Why Left Hand Traffic, in the UK?

Left Hand Traffic

left hand traffic

We, in the UK, are one of the countries in the world who drive on the left hand side of the road. We're part of a minority of 34%, as depicted on the map in blue. The majority, at 66%, drive on the right, including most of mainland Europe, and are detailed on the map in red. The only European countries who don't drive on the right are the UK; Ireland; Malta and Cyprus.

So why do we drive on the left?

It's widely accepted to be related to the practicalities, and niceties, of a time when most people travelled on horses or horse-drawn vehicles and the fact that the majority of people are right-handed. The theories below generally cover the main reasons why we drive on the left.

  • It's supposedly easier to mount a horse from the left if you're right-handed. In days passed, this also stopped your weapon from restricting your movement when mounting, as weapons were predominantly worn at the left hand side, and stopped the weapon from injuring the horse.
  • To drive (or ride, as was) on the left hand side of the road allowed free movement of the right hand. In the past this allowed a weapon to be freely drawn and used, (both in defence and attack!)
  • Driving on the left also enabled positive social behaviour, in that it left the right hand free and enabled people to shake hands, etc. with neighbours or acquaintances when they passed each other.

  • The first written Act in the UK to stipulate that traffic must drive on the left hand side of the road was The Highway Act of 1773, and was in reference to traffic crossing London Bridge. This was then passed into law as a general 'rule' in The Highway Act (1835).

    There is, however, substantial evidence that left hand traffic has been the preferred option since at least Roman times in Britain. Archaeologists have excavated many sites where there are deeply gouged tracks on the left side of roads into towns and cities. The depth of the tracks going into these areas are significantly deeper than the grooves travelling out. This suggests that full, heavily-laden carts, possibly on the way into towns to sell goods at market, travelled on the left, causing deep grooves on entering. The grooves on the right hand side of the road, speculated to denote travel out of the towns, have proved to be shallower. It is thought that this is because the goods must have been sold and the carts, therefore, would have been much lighter, carrying far smaller loads.

    So, it seems that we've had left hand traffic in the UK for an extremely long time!

    Why have so many countries adopted right hand traffic?

    There are a few theories about why many countries changed to driving on the right. All of these theories, more than likely, could have had some part to play in different countries.

  • In the 1700's, the introduction of heavy freight wagons in the Americas is one such theory. With no driver's seat, one of the left-side horses was regularly used to transport the driver. Riding on the horse on the left hand side allowed the driver to use the reins and crop to control the horses. To enable the rider to avoid the wheels of other passing freight wagons, left hand traffic was abandoned in favour of driving on the right hand side of the road, reducing the risk to the driver.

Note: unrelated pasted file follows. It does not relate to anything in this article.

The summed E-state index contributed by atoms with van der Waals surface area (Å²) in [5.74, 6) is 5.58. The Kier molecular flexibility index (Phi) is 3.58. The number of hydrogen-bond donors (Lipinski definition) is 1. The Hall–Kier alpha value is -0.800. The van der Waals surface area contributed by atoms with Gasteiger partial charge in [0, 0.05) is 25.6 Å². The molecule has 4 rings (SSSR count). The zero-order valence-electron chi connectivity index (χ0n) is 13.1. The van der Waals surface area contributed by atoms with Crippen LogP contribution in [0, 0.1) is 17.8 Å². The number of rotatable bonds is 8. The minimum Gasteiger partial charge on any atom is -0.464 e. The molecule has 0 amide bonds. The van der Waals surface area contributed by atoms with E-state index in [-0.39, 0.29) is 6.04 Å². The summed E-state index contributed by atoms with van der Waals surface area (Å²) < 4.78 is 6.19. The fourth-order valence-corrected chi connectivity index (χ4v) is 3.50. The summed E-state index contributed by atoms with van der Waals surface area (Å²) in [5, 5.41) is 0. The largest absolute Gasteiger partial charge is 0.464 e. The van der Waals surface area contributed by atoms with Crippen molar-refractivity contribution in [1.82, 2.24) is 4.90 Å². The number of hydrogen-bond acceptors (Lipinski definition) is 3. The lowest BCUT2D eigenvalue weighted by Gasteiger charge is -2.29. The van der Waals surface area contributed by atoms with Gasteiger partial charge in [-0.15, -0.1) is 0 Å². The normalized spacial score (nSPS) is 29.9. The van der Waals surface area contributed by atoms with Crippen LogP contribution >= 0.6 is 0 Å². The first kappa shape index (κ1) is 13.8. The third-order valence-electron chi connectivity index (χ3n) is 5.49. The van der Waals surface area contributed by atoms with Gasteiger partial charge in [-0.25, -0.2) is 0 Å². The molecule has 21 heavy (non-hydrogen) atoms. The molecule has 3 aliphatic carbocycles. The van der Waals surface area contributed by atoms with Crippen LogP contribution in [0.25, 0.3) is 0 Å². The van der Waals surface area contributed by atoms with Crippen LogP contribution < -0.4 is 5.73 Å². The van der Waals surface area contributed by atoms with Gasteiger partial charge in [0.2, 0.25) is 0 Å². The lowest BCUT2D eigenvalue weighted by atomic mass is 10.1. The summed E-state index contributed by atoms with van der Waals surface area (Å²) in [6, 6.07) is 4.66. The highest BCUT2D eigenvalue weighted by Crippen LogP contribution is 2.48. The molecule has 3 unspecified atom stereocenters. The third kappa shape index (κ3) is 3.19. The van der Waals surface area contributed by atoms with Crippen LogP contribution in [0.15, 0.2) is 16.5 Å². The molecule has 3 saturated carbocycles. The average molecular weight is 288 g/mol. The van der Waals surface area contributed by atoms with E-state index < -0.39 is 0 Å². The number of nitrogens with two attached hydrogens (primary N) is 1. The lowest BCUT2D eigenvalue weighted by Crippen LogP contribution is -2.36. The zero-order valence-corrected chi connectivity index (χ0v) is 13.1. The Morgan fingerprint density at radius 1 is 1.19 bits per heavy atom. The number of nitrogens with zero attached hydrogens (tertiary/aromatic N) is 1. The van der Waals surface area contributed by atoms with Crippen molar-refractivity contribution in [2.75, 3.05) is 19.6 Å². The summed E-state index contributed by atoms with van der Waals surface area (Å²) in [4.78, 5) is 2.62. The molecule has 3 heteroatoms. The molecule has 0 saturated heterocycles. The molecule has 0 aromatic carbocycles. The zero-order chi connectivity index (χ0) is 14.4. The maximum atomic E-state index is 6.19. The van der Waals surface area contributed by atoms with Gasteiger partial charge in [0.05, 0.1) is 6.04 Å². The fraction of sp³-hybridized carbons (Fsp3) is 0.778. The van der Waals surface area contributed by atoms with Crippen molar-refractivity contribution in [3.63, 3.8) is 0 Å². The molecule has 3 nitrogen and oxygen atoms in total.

• There is also a theory that in late 18th century France the nobility travelled on the left hand side of the road and forced the peasantry to use the right hand side. After the French revolution, the previous nobility, trying not to upset the new social order, began to ride and drive on the right. The rest of Europe followed suit later as Napoleon grew in power and influence.
  • Over time, left hand traffic countries whose borders meet larger countries who drive on the right, have adopted the same 'rule' and converted to right hand traffic to make travel and trade between their countries easier. It was also thought to be a positive strategy by some countries as it reduced the risk of accidents on border crossings. This adoption of right hand traffic has occurred since the late 18th century, right into the 2oth century. The UK, as an island, has never changed, and many (but not all) British provinces have continued to 'drive left'. Abandoning left hand traffic in the UK, and adopting driving on the right, has been considered as an option in parliament on a number of occasions, but was ultimately discarded as too costly.

  • The first rule of the road.

    Whichever side is adopted, by whichever country, organised traffic flow is fundamentally dependent on whether left hand traffic is legislated, or it's right hand traffic that's stipulated.

    Whichever side, that is what dictates how the rest of the 'rules of the road' are structured and organised. e.g. on roundabouts in countries where the rule is to drive on the left, traffic travels clockwise around the roundabout, whereas, in countries where it's stipulated to drive on the right, traffic travels in an anti-clockwise direction around the roundabout.

    Therefore, all other 'rules of the road' stem from which side of the road directs the flow of traffic. This makes the side of the road the '1st rule of the road' and ultimately the most important rule of the road, and this is consistent across all countries.

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